WEDNESDAY, Sept. 24, 2014 (HealthDay News) -- Healthy elderly people who begin reporting memory lapses are significantly more likely to be diagnosed with dementia roughly a decade later, new research suggests.
Evaluating more than 500 seniors, scientists found that those with memory complaints were almost three times more likely to develop mild cognitive impairment (memory and thinking problems) -- a potential precursor to Alzheimer's disease -- within nine years. Additionally, 80 percent had full-blown dementia within a dozen years.
"I would say if you're an elderly person and you're noticing serious changes in your memory, you should take it seriously, but it's certainly not a cause for immediate alarm," said study author Richard Kryscio, associate director of University of Kentucky's Sanders-Brown Center on Aging.
"If you're a middle-aged person, I would sort of ignore this," he added. "The average age of the people we started [the study] with was 73... and nothing happened until they were in their 80s, so there's plenty of time."
The study is published in the Sept. 24 online edition of the journal Neurology.
Alzheimer's disease is the most common type of dementia. It causes profound memory loss that is also characterized by impairments in language, focus, judgment and visual perception, according to the Alzheimer's Association. About 5.2 million Americans have been diagnosed with Alzheimer's, which is progressive, incurable and eventually leads to death.
The study participants were asked annually about any noticeable changes in their memory, and took memory and thinking tests, for an average of 10 years. After death, 243 participants' brains were examined for evidence of Alzheimer's disease during autopsies.
Among other results, nearly 56 percent of participants reported memory lapses overall, at an average age of 82. People carrying a gene increasing the risk of Alzheimer's had double the odds of experiencing brain impairment. Smokers complaining of memory problems took less time to transition to mild cognitive impairment, the findings showed.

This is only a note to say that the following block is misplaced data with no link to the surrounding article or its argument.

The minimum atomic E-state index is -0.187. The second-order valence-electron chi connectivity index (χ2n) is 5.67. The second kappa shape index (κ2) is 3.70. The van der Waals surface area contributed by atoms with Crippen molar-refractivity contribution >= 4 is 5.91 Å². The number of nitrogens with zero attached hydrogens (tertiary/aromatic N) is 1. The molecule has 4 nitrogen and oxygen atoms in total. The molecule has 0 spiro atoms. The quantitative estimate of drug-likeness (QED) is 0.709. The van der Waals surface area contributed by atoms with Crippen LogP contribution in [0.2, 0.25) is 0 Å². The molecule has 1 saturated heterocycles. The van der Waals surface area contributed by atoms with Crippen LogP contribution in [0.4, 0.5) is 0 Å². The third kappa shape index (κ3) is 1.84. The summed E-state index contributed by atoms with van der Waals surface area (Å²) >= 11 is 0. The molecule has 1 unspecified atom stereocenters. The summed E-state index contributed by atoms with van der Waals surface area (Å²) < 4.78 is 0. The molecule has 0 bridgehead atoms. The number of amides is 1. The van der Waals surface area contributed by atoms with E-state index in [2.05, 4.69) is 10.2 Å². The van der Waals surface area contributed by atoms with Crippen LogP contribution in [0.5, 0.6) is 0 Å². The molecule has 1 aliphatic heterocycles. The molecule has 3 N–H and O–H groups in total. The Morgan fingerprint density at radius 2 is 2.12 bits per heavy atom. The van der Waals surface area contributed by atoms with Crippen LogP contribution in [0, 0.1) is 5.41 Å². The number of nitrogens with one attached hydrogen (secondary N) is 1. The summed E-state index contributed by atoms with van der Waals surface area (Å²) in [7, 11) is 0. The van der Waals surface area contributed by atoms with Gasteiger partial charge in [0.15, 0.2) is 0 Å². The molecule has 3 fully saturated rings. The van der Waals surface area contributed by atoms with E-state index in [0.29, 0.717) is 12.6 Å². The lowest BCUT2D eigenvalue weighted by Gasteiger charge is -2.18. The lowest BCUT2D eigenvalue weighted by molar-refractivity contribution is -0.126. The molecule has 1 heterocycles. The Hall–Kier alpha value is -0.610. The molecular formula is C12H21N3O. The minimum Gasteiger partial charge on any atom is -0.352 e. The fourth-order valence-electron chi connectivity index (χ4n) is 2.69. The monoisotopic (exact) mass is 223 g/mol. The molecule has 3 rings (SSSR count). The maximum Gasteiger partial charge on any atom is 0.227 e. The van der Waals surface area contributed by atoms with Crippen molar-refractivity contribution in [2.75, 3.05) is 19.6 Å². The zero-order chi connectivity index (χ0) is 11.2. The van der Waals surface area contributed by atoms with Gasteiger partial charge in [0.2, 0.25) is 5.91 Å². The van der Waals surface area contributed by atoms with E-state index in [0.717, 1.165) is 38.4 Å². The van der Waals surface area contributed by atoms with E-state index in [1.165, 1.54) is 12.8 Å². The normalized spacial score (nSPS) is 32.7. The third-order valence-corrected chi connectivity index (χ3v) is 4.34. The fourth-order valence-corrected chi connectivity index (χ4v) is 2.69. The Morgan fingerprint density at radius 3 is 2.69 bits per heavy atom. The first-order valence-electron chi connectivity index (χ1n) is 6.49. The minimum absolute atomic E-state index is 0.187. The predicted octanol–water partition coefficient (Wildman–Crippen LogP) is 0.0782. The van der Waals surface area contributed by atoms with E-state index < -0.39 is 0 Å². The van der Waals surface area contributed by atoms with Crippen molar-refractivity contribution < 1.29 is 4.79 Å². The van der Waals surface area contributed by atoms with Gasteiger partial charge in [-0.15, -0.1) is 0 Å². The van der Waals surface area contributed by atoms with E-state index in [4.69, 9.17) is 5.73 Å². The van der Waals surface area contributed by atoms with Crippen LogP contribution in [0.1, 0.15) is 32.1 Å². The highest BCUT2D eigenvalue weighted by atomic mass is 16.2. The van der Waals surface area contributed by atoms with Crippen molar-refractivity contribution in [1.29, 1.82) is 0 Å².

Kryscio said he was mildly surprised to see how many years it took for dementia to set in among those experiencing earlier memory lapses. This extended period potentially offers time to prevent further problems from developing, he noted, but no proven dementia interventions currently exist.
Dr. Anton Porsteinsson, director of the Alzheimer's Disease Care, Research and Education Program at University of Rochester School of Medicine in New York, called the study "well thought-out." He said its focus mirrors that of much other research in the field.
Despite the lack of proven dementia interventions, Porsteinsson said, certain lifestyle changes can help memory, including quality sleep, exercise, a healthy diet and brain-stimulating activities.
"Those are things that are reasonable to initiate, especially in those getting worried or noticing some changes in their memory," he said.
"The challenge here, in terms of interventions, is that there is no single thing that offers a solution," Porsteinsson added. "But for now, for people who do feel their memory is changing in a consistent or significant way, it makes sense for them to at least bring this up with their health care provider and consider whether some changes in lifestyle can contribute to healthy cognitive aging."
The U.S. National Library of Medicine has more on dementia.